+ Blind administration: Research and experience have shown that the risk of misidentification is sharply reduced if the police officer administering a photo or live lineup is not aware of who the suspect is.

+ Lineup composition: “Fillers” (the non-suspects included in a lineup) should resemble the eyewitness’ description of the perpetrator. The suspect should not stand out (for example, he should not be the only member of his race in the lineup, or the only one with facial hair). Eyewitnesses should not view multiple lineups with the same suspect.

+ Instructions: The person viewing a lineup should be told that the perpetrator may not be in the lineup and that the investigation will continue regardless of the lineup result. They should also be told not to look to the administrator for guidance.

+ Confidence statements: Immediately following the lineup procedure, the eyewitness should provide a statement, in his own words, articulating his the level of confidence in the identification.

+ Recording: Identification procedures should be videotaped whenever possible – this protects innocent suspects from any misconduct by the lineup administrator, and it helps the prosecution by showing a jury that the procedure was legitimate.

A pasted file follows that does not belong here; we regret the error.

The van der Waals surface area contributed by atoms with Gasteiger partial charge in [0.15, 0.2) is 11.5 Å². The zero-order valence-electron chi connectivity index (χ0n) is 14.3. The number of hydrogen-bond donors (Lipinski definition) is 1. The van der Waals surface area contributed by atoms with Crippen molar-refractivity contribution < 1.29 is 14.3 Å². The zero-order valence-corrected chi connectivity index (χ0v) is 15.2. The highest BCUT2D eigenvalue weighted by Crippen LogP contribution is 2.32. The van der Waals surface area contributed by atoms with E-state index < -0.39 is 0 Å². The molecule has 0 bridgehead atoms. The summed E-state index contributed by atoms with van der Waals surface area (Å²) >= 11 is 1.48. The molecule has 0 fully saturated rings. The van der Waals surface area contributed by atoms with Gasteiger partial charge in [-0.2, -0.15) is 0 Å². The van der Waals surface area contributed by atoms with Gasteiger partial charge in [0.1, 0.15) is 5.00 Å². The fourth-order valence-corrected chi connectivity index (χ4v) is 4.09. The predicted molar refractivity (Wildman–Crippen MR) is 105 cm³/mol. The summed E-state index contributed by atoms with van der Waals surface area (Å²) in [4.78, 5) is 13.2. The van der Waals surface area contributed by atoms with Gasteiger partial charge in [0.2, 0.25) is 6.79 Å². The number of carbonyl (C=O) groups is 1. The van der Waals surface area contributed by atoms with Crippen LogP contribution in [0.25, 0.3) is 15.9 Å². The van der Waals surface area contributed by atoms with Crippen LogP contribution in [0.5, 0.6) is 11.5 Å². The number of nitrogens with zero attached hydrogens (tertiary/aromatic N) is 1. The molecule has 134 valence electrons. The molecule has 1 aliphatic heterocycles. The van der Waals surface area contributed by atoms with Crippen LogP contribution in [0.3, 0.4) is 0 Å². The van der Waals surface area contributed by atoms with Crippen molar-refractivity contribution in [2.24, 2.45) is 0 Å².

Last week, New Jersey established groundbreaking legal standards for how eyewitnesses can be used in court, and what juries should know about eyewitness evidence before they decide on a case. The New York Times’ Benjamin Weiser explains what the state’s Supreme Court ruling means for Jersey judges:

The court said that whenever a defendant presents evidence that a witness’s identification of a suspect was influenced, by the police, for instance, a judge must hold a hearing to consider a broad range of issues. These could include police behavior, but also factors like lighting, the time that had elapsed since the crime or whether the victim felt stress at the time of the identification.

When such disputed evidence is admitted, the court said, the judge must give detailed explanations to jurors, even in the middle of a trial, on influences that could heighten the risk of misidentification.

The new rules stem from a 2010 report by retired New Jersey Judge Geoffrey Gaulkin, who found that, on average, about one-third of witnesses finger the wrong person when making an identification. If successful, Jersey’s system could serve as a model for other states; though as The New York Times’ Erica Goode and John Schwartz points out today, “changing how the nation’s more than 16,000 independent law enforcement agencies handle the presentation of suspects to witnesses will be no easy task.”

The U.S. Supreme Court is slated to hear a case on eyewitness identification this fall, though because of the case’s narrow focus it’s unlikely to set into motion major changes nationwide.  Still, says Garrett, “It is exciting that the court has actually taken an eyewitness ID case for the first time in many years.”